AbbVie and AstraZeneca both have large opportunities in a new class of cancer drugs known as PARP inhibitors. When used after chemotherapy, PARP inhibitors prevent a protein in tumor cells from repairing the tumor. AbbVie’s PARP inhibitor is in phase III for a select type of breast cancer and in non-small cell lung cancer, while AstraZeneca has filed its PARP inhibitor for use in the treatment of ovarian cancer.

Beyond these categories, several other cancer drugs in the pipeline represent medium to large opportunities, according to the report. Lilly has received approval for its drug Cyramza, for the treatment of gastric cancer. Additionally, both Roche and Novartis have deep oncology pipelines with a mix of approved drugs in new indications and new chemical entities that will drive incremental growth over the next several years.

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Survey: Less impulsive online shoppers result in smaller market baskets

BY Michael Johnsen

LONDON — According to a consumer survey from eDigitalResearch released Friday, online grocery shoppers tend to buy fewer impulse purchases online than in store, resulting in smaller basket sizes.

The survey of 1,154 online grocery shoppers found that 29% of respondents feel that they make far fewer impulse purchases online than in store. In comparison, just 7% said that they purchase more additional impulse buys online than they do in a store, highlighting a significant potential threat for retailers and their bottom lines, especially as more and more consumers switch to online shopping.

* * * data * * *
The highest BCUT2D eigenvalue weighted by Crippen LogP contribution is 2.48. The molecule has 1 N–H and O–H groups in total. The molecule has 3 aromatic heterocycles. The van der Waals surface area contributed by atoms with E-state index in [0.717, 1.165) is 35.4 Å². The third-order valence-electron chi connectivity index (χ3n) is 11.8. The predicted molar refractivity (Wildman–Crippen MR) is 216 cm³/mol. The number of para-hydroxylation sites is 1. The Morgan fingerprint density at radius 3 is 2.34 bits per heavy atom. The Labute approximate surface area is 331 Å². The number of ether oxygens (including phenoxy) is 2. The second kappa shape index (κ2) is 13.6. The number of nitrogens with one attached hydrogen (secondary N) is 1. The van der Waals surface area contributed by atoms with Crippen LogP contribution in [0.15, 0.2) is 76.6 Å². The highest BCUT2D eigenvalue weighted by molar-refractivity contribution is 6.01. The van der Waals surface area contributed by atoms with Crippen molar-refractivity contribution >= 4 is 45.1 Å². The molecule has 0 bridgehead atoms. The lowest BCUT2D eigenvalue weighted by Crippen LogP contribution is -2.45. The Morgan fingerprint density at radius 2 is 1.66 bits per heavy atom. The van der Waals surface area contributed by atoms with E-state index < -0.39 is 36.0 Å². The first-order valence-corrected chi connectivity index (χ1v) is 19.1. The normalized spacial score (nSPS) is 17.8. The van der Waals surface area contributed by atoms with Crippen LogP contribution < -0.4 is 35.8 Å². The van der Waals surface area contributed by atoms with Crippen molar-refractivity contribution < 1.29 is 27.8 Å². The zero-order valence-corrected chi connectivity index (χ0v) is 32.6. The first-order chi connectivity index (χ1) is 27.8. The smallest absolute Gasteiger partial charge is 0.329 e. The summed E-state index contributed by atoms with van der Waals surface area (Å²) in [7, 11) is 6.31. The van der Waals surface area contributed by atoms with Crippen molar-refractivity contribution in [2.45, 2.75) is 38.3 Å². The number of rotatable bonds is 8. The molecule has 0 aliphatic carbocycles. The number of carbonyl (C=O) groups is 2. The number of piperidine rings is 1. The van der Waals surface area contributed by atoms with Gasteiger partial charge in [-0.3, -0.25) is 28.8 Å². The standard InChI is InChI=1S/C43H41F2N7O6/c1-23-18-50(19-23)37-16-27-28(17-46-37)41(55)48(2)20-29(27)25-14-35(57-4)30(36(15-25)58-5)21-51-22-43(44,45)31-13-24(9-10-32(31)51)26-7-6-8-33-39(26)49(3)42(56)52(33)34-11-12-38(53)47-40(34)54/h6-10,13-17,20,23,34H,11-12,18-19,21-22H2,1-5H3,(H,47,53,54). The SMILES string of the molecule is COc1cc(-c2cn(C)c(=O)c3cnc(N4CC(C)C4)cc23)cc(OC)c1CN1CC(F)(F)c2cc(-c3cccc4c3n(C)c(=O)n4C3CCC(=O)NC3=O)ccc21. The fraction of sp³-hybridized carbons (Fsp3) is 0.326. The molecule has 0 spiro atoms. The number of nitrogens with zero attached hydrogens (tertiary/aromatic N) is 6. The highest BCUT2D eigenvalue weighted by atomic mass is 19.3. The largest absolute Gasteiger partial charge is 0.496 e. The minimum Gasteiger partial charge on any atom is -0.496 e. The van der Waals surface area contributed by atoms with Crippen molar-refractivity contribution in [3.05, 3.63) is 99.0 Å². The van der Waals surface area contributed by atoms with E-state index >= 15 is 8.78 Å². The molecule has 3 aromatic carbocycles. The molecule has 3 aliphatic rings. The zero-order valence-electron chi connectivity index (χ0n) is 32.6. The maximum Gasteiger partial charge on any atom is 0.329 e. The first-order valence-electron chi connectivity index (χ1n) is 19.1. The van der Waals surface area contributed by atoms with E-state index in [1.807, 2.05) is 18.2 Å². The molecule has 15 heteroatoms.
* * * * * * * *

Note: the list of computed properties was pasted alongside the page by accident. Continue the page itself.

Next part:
"The growth of online has the ability to drastically hamper supermarkets, retailers and suppliers," stated Derek Eccleston, commercial director at eDigitalResearch. "With more of us becoming all the more reliant on online and digital technologies, the online grocery market is only likely to grow. These results suggest that with this online growth, supermarkets are going to see overall spend shrink," he said. "They therefore need to be working closely with suppliers to understand this new breed of grocery shopper — they need to know how they shop and why, as well as what makes them buy what they do — in an effort to encourage online shoppers to spend more."

However, the results also suggest that online shoppers are more likely to switch among various brands compared to their in-store counterparts. Of those online grocery shoppers surveyed, just 10% said that they always stick to the same brands for particular items, suggesting that there is a huge opportunity to influence people’s purchase decisions and disrupt their journeys online.

Price is one of the key drivers behind brand switches, suggesting that promotions and offers are perhaps the best way to disrupt online grocery shops and encourage impulse buys. However, loyalty card promotions, search positions and product images all also have an effect on how people shop online.

"These results prove that, when it comes to buying food and drink, by understanding changing online consumer behaviours and what makes online grocery shoppers tick, suppliers and supermarkets will be able to better influence online purchase decisions, increase spend an minimise the threat that the growth of online grocery shopping poses," Eccleston said.

The results come from eDigitalResearch’s recent study into the current state of online grocery shopping to help supermarkets and suppliers better understand this growing breed of consumer, the full results of which will be available later in June.